A second argument in the redefinition suggests that anxiety and depression are not well explained by the serotonin hypothesis; instead, they are entities caused by the cognitive mind. In this argument, the frontal cortex responds both to cognitive processes and to physiological stimuli from the organism. Thus, the feeling of, for instance, ‘a galloping heart’ during periods of anxiety, or for that matter during atrial fibrillation, will be processed in the frontal lobes (cognition) as being potentially dangerous and lead to changes in end behavior. If so, it will affect the limbic system to elicit further flight reactions. Abdominal sensations (often mediated by the vagal nerve) may also be critically involved in a negative cognitive spiral when perspectivating the individual’s possibilities in the world with a negative focus. The cognitive mind evaluates such bodily feelings as potentially negative (dangerous), and they further enhance the negative loop thinking, which can ultimately lead to an abandonment reaction, namely, depression. Cognition thus gathers both physical and imaginary stimuli to place the organism in the context of the surroundings and decides the final behavior from these inputs and perspectives. The end result, that is, depression, often leads to a marked reduction in energy expenditure, as the possibility for reward (sexual, food, social contact) is evaluated as not possible. The depressive reduction in energy expenditure, however, may be beneficially saved for better times to come, which again places depression as not merely meaningless in an evolutionary context. The perspective made by the frontal lobes is therefore crucial to the following processes in the human limbic system.

Treatment with modern serotonin reuptake inhibitors may offer alleviation to some depressed patients. However, the clinical data are not uniform and the ‘proof of concept’ of increased serotonin in the brain can certainly be disputed. Serotonin was first identified as a potent vasoactive substance in circulation mostly stored in platelets 4. The immediate serotonin release in the circulatory system caused by increased adrenaline is associated with prompt vasoconstriction and increased heart function, and is thus a part of priming the organism for rapid mobilization and action. In relation to the abdominal reaction in depression, the opposite phenomenon will happen – that is, reduced vasoconstriction and heart function. We hypothesize that the drug effects may also relate to physical changes in hemodynamics with a decrease in cardiac pulse and blood pressure amplitude occurring after 6–8 weeks of treatment 5. The depressed cardiovascular system, in turn, will be perceived as a sensation of release and the negative cognition will decrease. If this holds true, new clinical testing of antidepressive drugs should then be compared with other known depressors of cardiovascular function, such as standard β-blockade or angiotensin-converting enzyme inhibition. Finally, the serotonin pool in the platelets should be evaluated together with their aggregation abilities, as it is well known that treatment with SSRI is associated with a better outcome in depressed patients with cardiovascular comorbidity 6,7.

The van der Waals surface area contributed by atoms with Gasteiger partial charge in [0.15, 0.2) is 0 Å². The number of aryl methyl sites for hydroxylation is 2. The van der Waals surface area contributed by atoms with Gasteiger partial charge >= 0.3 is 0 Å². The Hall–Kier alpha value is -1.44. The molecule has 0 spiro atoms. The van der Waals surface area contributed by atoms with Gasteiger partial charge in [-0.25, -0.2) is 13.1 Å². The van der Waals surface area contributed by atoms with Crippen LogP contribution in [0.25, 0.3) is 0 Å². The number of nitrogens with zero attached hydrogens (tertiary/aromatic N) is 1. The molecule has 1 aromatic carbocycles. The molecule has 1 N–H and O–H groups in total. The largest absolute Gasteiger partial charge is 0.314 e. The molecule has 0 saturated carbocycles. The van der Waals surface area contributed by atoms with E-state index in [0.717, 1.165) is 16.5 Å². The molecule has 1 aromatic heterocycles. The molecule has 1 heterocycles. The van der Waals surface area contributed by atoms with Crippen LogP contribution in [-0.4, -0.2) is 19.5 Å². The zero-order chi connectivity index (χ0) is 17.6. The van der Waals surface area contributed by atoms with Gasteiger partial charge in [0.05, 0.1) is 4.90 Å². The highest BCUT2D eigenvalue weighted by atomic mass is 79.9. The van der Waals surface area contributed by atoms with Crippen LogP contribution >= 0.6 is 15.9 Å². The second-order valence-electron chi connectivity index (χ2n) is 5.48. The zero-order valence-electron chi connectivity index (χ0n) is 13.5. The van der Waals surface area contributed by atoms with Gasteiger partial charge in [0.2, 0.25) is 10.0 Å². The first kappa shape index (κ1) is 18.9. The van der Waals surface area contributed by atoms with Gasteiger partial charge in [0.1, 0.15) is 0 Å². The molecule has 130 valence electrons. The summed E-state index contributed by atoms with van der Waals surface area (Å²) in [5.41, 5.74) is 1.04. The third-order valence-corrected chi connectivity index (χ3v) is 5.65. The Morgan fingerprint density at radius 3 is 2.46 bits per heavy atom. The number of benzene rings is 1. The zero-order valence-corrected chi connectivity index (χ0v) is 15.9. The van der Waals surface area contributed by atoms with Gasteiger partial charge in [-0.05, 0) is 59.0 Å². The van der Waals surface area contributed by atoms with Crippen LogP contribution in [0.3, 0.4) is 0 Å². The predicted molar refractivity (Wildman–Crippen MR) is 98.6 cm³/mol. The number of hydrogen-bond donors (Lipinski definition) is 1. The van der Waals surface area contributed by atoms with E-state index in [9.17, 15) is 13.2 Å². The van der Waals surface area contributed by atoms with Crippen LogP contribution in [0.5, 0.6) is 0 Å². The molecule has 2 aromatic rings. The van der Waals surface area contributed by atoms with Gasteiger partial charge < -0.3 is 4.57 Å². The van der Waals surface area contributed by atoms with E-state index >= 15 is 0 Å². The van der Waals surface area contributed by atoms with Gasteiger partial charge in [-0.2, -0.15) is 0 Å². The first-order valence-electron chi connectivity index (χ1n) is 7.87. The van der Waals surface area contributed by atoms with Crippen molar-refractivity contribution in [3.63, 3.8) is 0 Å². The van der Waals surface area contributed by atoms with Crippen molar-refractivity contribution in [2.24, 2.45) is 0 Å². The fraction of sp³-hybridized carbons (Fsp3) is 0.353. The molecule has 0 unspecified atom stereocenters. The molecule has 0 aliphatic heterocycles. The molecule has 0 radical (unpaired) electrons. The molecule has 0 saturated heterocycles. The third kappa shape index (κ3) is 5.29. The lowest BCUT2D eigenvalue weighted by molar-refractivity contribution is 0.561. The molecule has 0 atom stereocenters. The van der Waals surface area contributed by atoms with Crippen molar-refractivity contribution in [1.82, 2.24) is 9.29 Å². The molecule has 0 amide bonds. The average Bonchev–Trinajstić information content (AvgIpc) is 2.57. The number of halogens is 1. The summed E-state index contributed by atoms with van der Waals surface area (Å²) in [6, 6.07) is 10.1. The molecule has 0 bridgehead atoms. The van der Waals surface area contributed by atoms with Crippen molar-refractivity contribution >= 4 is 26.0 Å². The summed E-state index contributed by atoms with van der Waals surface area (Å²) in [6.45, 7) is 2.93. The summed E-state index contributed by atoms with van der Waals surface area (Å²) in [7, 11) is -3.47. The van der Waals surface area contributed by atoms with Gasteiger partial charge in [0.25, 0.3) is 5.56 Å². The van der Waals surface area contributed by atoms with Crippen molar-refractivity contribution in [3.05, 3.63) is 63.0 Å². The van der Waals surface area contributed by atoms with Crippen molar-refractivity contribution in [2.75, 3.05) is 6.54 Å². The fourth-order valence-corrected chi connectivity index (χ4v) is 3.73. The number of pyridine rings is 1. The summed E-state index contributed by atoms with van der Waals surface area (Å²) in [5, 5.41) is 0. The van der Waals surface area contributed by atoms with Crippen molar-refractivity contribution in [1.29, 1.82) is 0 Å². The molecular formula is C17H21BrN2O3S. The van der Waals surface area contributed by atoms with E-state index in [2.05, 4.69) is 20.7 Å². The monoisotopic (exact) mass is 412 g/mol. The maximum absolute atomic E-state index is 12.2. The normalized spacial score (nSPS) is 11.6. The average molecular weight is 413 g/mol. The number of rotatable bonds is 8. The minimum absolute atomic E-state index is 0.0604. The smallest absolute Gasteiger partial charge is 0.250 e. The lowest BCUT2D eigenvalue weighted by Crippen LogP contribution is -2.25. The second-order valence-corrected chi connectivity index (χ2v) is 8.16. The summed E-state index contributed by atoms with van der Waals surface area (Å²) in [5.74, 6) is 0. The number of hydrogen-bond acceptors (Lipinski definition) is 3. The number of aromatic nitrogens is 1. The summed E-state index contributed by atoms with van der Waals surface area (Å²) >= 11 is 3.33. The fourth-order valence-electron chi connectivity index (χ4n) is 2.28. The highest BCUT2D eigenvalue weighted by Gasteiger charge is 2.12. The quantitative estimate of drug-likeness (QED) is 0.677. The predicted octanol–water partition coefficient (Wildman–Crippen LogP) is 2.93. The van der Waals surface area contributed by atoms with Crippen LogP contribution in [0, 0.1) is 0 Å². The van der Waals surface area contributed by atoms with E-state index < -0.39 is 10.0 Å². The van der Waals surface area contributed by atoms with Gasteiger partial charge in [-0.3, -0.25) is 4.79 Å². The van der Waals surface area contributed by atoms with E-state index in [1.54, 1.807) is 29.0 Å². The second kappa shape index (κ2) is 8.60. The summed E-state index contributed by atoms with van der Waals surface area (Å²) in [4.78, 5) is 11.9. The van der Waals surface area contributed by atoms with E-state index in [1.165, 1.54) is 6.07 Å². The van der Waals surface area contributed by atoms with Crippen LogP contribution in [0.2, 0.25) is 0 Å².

For now, our redefinition of the serotonin hypothesis places anxiety and depression as potentially meaningful behavior and states that the epicenter for sustaining this behavior is defined by cognition and not cerebral serotonin. Future research on treating anxiety and depression should therefore address cognition as the primary target for therapy and medical options including SSRI as adjuvant therapy in alleviating unpleasant physical symptoms. Also, the systemic serotonin homeostasis deserves renewed attention, as SSRI treatment will also affect the serotonin reuptake transporter in organs outside the brain. In perspective, serotonin reuptake inhibition may even hold a place in treating cardiovascular disease in the absence of anxiety and depression.

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Conflicts of interest

There are no conflicts of interest.